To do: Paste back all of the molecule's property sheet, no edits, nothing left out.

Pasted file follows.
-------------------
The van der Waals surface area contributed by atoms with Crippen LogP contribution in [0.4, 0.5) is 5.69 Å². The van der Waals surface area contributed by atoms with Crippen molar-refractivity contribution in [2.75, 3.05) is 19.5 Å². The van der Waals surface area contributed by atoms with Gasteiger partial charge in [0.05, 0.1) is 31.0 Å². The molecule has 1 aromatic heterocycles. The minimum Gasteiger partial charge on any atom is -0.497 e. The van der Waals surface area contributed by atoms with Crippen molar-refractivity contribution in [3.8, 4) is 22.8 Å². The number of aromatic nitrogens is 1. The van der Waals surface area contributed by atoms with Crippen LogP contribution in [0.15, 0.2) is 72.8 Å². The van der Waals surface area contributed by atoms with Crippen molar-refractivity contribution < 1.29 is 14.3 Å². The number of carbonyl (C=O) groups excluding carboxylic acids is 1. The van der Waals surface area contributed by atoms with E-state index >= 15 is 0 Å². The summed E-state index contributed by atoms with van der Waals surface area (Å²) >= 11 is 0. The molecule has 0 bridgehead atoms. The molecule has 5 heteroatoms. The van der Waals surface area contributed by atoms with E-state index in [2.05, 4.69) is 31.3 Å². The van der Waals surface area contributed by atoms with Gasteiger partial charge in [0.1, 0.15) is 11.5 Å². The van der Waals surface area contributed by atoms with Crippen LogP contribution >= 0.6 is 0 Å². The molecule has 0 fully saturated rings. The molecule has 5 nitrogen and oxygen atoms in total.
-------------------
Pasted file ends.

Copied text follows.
The van der Waals surface area contributed by atoms with Crippen LogP contribution in [0.4, 0.5) is 5.69 Å². The van der Waals surface area contributed by atoms with Crippen molar-refractivity contribution in [2.75, 3.05) is 19.5 Å². The van der Waals surface area contributed by atoms with Gasteiger partial charge in [0.05, 0.1) is 31.0 Å². The molecule has 1 aromatic heterocycles. The minimum Gasteiger partial charge on any atom is -0.497 e. The van der Waals surface area contributed by atoms with Crippen molar-refractivity contribution in [3.8, 4) is 22.8 Å². The number of aromatic nitrogens is 1. The van der Waals surface area contributed by atoms with Crippen LogP contribution in [0.15, 0.2) is 72.8 Å². The van der Waals surface area contributed by atoms with Crippen molar-refractivity contribution < 1.29 is 14.3 Å². The number of carbonyl (C=O) groups excluding carboxylic acids is 1. The van der Waals surface area contributed by atoms with E-state index >= 15 is 0 Å². The summed E-state index contributed by atoms with van der Waals surface area (Å²) >= 11 is 0. The molecule has 0 bridgehead atoms. The molecule has 5 heteroatoms. The van der Waals surface area contributed by atoms with E-state index in [2.05, 4.69) is 31.3 Å². The van der Waals surface area contributed by atoms with Gasteiger partial charge in [0.1, 0.15) is 11.5 Å². The van der Waals surface area contributed by atoms with Crippen LogP contribution >= 0.6 is 0 Å². The molecule has 0 fully saturated rings. The molecule has 5 nitrogen and oxygen atoms in total.